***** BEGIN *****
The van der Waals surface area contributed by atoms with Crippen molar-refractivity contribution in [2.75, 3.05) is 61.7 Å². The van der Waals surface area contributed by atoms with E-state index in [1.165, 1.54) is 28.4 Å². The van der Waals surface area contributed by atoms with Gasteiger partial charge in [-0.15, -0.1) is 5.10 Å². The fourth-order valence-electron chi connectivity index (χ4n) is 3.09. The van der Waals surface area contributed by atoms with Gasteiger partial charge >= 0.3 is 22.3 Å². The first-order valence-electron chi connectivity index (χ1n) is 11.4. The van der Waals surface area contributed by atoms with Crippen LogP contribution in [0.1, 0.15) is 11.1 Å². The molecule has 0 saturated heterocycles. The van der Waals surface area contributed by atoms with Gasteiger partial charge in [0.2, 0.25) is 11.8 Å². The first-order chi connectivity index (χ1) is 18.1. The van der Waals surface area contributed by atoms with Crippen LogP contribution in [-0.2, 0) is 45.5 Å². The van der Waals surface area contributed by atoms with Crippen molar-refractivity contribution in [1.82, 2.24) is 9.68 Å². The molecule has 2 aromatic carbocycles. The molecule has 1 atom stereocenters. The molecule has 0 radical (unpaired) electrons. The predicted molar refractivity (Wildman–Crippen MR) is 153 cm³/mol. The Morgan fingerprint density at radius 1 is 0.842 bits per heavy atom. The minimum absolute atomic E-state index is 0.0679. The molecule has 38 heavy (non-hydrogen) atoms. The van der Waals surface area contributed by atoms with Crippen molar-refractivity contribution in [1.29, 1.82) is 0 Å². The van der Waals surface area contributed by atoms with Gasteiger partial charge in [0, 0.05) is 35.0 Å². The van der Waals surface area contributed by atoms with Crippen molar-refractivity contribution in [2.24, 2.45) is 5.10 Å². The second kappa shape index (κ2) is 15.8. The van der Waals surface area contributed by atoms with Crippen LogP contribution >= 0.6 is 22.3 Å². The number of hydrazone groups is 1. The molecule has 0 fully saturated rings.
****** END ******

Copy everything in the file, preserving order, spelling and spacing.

The van der Waals surface area contributed by atoms with Crippen molar-refractivity contribution in [2.75, 3.05) is 61.7 Å². The van der Waals surface area contributed by atoms with E-state index in [1.165, 1.54) is 28.4 Å². The van der Waals surface area contributed by atoms with Gasteiger partial charge in [-0.15, -0.1) is 5.10 Å². The fourth-order valence-electron chi connectivity index (χ4n) is 3.09. The van der Waals surface area contributed by atoms with Gasteiger partial charge >= 0.3 is 22.3 Å². The first-order valence-electron chi connectivity index (χ1n) is 11.4. The van der Waals surface area contributed by atoms with Crippen LogP contribution in [0.1, 0.15) is 11.1 Å². The molecule has 0 saturated heterocycles. The van der Waals surface area contributed by atoms with Gasteiger partial charge in [0.2, 0.25) is 11.8 Å². The first-order chi connectivity index (χ1) is 18.1. The van der Waals surface area contributed by atoms with Crippen LogP contribution in [-0.2, 0) is 45.5 Å². The van der Waals surface area contributed by atoms with Crippen molar-refractivity contribution in [1.82, 2.24) is 9.68 Å². The molecule has 2 aromatic carbocycles. The molecule has 1 atom stereocenters. The molecule has 0 radical (unpaired) electrons. The predicted molar refractivity (Wildman–Crippen MR) is 153 cm³/mol. The Morgan fingerprint density at radius 1 is 0.842 bits per heavy atom. The minimum absolute atomic E-state index is 0.0679. The molecule has 38 heavy (non-hydrogen) atoms. The van der Waals surface area contributed by atoms with Crippen molar-refractivity contribution in [1.29, 1.82) is 0 Å². The van der Waals surface area contributed by atoms with Gasteiger partial charge in [0, 0.05) is 35.0 Å². The van der Waals surface area contributed by atoms with Crippen molar-refractivity contribution in [2.24, 2.45) is 5.10 Å². The second kappa shape index (κ2) is 15.8. The van der Waals surface area contributed by atoms with Crippen LogP contribution >= 0.6 is 22.3 Å². The number of hydrazone groups is 1. The molecule has 0 fully saturated rings.